Sunday, April 24, 2011

notes from the first chapter of Water for Elephants

Most of us have seen the previews for the movie version of Water for Elephants.
This is one of those books that I finally decided to pluck from my endless list.

I'm not sure how many of you have read it, so there will be no spoilers, but I found that the first chapter broke some "rules" that I thought were important in fiction. Now, I'm confused and unable to settle on the balance between "following the rules" and sticking to your own. My first attempt at a novel was awful simply because I erratically wrote whatever the heck I wanted.
(I just went back and read it for the first time in 2 years and laughed.)

Now, as far as Water for Elephants is concerned,

At the beginning of the novel, there was a prologue.
The first chapter had a strong voice and beautiful writing but did not end with an onset of adventure.
The next chapter was a flashback!

Now, we know that in order to write, we have to not only read but also analyze.
I enjoyed this book even though it strayed from the rules (maybe even because of that)!

How do you know when to go by guidelines for writing?

7 comments:

  1. I'm still trying to figure out the guidelines! The ones I know, I try to follow.

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  2. I agree! It's hard to know when breaking the rules will best serve the story. I broke a few rules in my first novel including (gasp!) creating a prologue. I keep wondering if I should take it out.

    I heard somewhere WFE was also a NaNo project.

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  3. This book has been on my list forever, too! Donald Maas uses an excerpt from it in his great writing book "The Fire of Fiction" that really intrigued me. Literary books can get away with breaking the rules a lot more than commercial genre books, I think. Anyway I'm sure you've heard the saying "you have to know the rules to break them" - I'm guessing Gruen is a writer who learned all the rules and got good enough that she could break them :) (Me: definintely not there yet! I'm stickin' to the rules)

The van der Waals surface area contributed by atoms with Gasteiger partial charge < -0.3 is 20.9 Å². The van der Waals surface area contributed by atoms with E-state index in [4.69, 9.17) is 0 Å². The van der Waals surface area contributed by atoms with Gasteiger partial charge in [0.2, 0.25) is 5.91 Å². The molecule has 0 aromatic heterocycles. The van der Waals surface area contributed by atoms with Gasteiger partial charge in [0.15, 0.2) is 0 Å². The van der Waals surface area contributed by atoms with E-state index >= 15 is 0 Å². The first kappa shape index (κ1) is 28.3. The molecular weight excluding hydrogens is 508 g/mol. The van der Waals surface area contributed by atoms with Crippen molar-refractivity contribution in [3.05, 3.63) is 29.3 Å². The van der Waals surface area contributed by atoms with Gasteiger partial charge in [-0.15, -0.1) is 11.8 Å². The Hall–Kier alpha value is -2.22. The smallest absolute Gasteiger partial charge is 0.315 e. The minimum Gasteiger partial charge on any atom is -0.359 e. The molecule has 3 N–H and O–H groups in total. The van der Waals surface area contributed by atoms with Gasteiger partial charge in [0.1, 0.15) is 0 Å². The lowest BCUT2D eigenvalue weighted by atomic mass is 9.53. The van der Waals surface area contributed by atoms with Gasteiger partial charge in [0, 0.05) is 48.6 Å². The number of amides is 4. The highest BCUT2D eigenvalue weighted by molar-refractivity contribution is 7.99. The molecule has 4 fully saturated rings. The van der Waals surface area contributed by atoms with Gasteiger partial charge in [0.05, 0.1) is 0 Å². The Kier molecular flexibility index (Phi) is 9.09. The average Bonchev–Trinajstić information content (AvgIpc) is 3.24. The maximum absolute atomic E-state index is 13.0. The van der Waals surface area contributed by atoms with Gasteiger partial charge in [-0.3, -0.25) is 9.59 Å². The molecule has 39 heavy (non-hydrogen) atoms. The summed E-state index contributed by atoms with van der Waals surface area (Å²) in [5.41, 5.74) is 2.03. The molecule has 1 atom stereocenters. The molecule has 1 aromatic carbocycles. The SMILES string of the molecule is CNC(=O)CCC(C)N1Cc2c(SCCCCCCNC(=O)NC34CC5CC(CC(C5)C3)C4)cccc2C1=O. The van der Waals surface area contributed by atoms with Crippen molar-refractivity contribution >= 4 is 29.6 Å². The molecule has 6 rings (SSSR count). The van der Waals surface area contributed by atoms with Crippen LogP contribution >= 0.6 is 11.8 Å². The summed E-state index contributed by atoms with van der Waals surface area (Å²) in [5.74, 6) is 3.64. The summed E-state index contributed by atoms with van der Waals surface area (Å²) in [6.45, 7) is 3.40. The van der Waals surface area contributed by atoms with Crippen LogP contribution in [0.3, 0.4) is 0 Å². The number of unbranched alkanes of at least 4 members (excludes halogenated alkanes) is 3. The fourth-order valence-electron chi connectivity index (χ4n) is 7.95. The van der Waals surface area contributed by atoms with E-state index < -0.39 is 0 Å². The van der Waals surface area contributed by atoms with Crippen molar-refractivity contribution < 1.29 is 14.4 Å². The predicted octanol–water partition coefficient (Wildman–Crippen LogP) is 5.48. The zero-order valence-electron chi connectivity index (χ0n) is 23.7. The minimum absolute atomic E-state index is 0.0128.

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  4. Margo: I second the thought on genre writing. There is more of an emphasis on literary fiction being "art" and less on "write the book like your fanny was on fire".

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  5. I third Margo and second Jennifer, literary fiction can break more of the rules than commercial/genre. There are only so many rules you can break in a genre before you're out of the genre: a slow thriller wouldn't really be a thriller.

    Jennifer's comment is accidentally made more hilarious when you consider that in the UK, where I happen to be, fanny is slang for a lady's lady parts. I would not advise anyone to write a book while incapacitated in that way.
    - Sophia.

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  6. Oops Sophia! lol

    When I come across a horror novel with constant shifts in character POV, it completely derails it for me. You're right.

    Does that mean genre readers are more picky than those who read primarily literary fiction make us out to be?

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  7. Water for Elephants isn't Sara Gruen's first novel (I think it's her third). She already wrote other novels, knew the rules, and felt comfortable writing outside the box and was experienced enough to make it work.

    But I think if the story is compelling and the characters dynamic, writing outside normal guidelines will work. It always comes back to a great story, though!

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